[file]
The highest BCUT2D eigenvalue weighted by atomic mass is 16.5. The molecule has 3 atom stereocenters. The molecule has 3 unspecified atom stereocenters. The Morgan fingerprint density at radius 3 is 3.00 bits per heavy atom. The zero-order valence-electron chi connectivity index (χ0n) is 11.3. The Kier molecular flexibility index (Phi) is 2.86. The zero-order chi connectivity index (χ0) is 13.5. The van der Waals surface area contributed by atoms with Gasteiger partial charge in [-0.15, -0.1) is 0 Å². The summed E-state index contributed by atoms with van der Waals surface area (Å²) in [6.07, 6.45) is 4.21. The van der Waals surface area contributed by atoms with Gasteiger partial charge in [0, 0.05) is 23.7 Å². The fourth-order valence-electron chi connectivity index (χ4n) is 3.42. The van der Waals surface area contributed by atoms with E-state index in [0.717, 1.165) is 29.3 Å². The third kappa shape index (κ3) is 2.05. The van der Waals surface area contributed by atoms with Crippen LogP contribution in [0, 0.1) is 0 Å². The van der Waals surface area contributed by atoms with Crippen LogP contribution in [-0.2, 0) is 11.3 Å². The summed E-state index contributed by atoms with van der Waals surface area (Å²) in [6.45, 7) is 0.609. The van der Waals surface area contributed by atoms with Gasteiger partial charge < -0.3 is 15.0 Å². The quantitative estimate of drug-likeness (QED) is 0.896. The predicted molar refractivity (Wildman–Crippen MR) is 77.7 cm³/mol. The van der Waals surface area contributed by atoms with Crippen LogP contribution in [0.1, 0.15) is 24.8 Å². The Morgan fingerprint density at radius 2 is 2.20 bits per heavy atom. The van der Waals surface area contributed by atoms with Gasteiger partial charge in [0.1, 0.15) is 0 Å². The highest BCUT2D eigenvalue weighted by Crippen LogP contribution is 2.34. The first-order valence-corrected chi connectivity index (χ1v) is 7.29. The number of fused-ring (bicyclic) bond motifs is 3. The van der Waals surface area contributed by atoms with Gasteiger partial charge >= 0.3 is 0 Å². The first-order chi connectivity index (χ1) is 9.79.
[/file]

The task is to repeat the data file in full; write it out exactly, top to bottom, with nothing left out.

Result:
The highest BCUT2D eigenvalue weighted by atomic mass is 16.5. The molecule has 3 atom stereocenters. The molecule has 3 unspecified atom stereocenters. The Morgan fingerprint density at radius 3 is 3.00 bits per heavy atom. The zero-order valence-electron chi connectivity index (χ0n) is 11.3. The Kier molecular flexibility index (Phi) is 2.86. The zero-order chi connectivity index (χ0) is 13.5. The van der Waals surface area contributed by atoms with Gasteiger partial charge in [-0.15, -0.1) is 0 Å². The summed E-state index contributed by atoms with van der Waals surface area (Å²) in [6.07, 6.45) is 4.21. The van der Waals surface area contributed by atoms with Gasteiger partial charge in [0, 0.05) is 23.7 Å². The fourth-order valence-electron chi connectivity index (χ4n) is 3.42. The van der Waals surface area contributed by atoms with E-state index in [0.717, 1.165) is 29.3 Å². The third kappa shape index (κ3) is 2.05. The van der Waals surface area contributed by atoms with Crippen LogP contribution in [0, 0.1) is 0 Å². The van der Waals surface area contributed by atoms with Crippen LogP contribution in [-0.2, 0) is 11.3 Å². The summed E-state index contributed by atoms with van der Waals surface area (Å²) in [6.45, 7) is 0.609. The van der Waals surface area contributed by atoms with Gasteiger partial charge < -0.3 is 15.0 Å². The quantitative estimate of drug-likeness (QED) is 0.896. The predicted molar refractivity (Wildman–Crippen MR) is 77.7 cm³/mol. The van der Waals surface area contributed by atoms with Crippen LogP contribution in [0.1, 0.15) is 24.8 Å². The Morgan fingerprint density at radius 2 is 2.20 bits per heavy atom. The van der Waals surface area contributed by atoms with Gasteiger partial charge in [0.1, 0.15) is 0 Å². The highest BCUT2D eigenvalue weighted by Crippen LogP contribution is 2.34. The first-order valence-corrected chi connectivity index (χ1v) is 7.29. The number of fused-ring (bicyclic) bond motifs is 3. The van der Waals surface area contributed by atoms with Gasteiger partial charge >= 0.3 is 0 Å². The first-order chi connectivity index (χ1) is 9.79.